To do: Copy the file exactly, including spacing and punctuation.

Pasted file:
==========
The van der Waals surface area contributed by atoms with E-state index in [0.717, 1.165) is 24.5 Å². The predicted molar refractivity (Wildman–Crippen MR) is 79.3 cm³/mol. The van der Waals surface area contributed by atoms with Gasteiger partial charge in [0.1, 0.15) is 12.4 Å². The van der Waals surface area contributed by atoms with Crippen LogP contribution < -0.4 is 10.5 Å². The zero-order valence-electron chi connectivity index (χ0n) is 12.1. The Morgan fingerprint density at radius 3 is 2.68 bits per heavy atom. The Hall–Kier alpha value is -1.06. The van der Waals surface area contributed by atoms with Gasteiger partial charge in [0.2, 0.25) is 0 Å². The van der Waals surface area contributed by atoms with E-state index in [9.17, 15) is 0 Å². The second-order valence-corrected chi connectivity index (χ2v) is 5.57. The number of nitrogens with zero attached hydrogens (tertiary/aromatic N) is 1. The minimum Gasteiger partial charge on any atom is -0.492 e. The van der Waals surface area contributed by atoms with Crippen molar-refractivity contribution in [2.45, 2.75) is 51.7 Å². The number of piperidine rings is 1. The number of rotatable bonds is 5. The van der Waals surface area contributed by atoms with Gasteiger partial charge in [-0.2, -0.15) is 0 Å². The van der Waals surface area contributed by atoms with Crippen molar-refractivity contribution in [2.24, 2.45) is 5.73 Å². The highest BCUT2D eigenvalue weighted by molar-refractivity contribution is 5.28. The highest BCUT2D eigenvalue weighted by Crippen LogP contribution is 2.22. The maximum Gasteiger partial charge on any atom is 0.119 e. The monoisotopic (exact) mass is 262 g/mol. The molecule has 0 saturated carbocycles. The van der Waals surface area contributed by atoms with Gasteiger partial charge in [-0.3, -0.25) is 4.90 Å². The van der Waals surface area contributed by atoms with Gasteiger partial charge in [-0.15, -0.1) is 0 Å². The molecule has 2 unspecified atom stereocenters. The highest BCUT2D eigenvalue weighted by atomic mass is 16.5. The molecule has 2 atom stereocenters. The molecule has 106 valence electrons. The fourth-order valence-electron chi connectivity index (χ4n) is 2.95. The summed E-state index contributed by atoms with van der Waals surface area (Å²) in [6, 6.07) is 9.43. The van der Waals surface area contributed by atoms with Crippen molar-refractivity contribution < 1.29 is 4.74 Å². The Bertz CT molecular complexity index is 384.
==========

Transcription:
The van der Waals surface area contributed by atoms with E-state index in [0.717, 1.165) is 24.5 Å². The predicted molar refractivity (Wildman–Crippen MR) is 79.3 cm³/mol. The van der Waals surface area contributed by atoms with Gasteiger partial charge in [0.1, 0.15) is 12.4 Å². The van der Waals surface area contributed by atoms with Crippen LogP contribution < -0.4 is 10.5 Å². The zero-order valence-electron chi connectivity index (χ0n) is 12.1. The Morgan fingerprint density at radius 3 is 2.68 bits per heavy atom. The Hall–Kier alpha value is -1.06. The van der Waals surface area contributed by atoms with Gasteiger partial charge in [0.2, 0.25) is 0 Å². The van der Waals surface area contributed by atoms with E-state index in [9.17, 15) is 0 Å². The second-order valence-corrected chi connectivity index (χ2v) is 5.57. The number of nitrogens with zero attached hydrogens (tertiary/aromatic N) is 1. The minimum Gasteiger partial charge on any atom is -0.492 e. The van der Waals surface area contributed by atoms with Crippen molar-refractivity contribution in [2.45, 2.75) is 51.7 Å². The number of piperidine rings is 1. The number of rotatable bonds is 5. The van der Waals surface area contributed by atoms with Gasteiger partial charge in [-0.2, -0.15) is 0 Å². The van der Waals surface area contributed by atoms with Crippen molar-refractivity contribution in [2.24, 2.45) is 5.73 Å². The highest BCUT2D eigenvalue weighted by molar-refractivity contribution is 5.28. The highest BCUT2D eigenvalue weighted by Crippen LogP contribution is 2.22. The maximum Gasteiger partial charge on any atom is 0.119 e. The monoisotopic (exact) mass is 262 g/mol. The molecule has 0 saturated carbocycles. The van der Waals surface area contributed by atoms with Gasteiger partial charge in [-0.3, -0.25) is 4.90 Å². The van der Waals surface area contributed by atoms with Gasteiger partial charge in [-0.15, -0.1) is 0 Å². The molecule has 2 unspecified atom stereocenters. The highest BCUT2D eigenvalue weighted by atomic mass is 16.5. The molecule has 2 atom stereocenters. The molecule has 106 valence electrons. The fourth-order valence-electron chi connectivity index (χ4n) is 2.95. The summed E-state index contributed by atoms with van der Waals surface area (Å²) in [6, 6.07) is 9.43. The van der Waals surface area contributed by atoms with Crippen molar-refractivity contribution < 1.29 is 4.74 Å². The Bertz CT molecular complexity index is 384.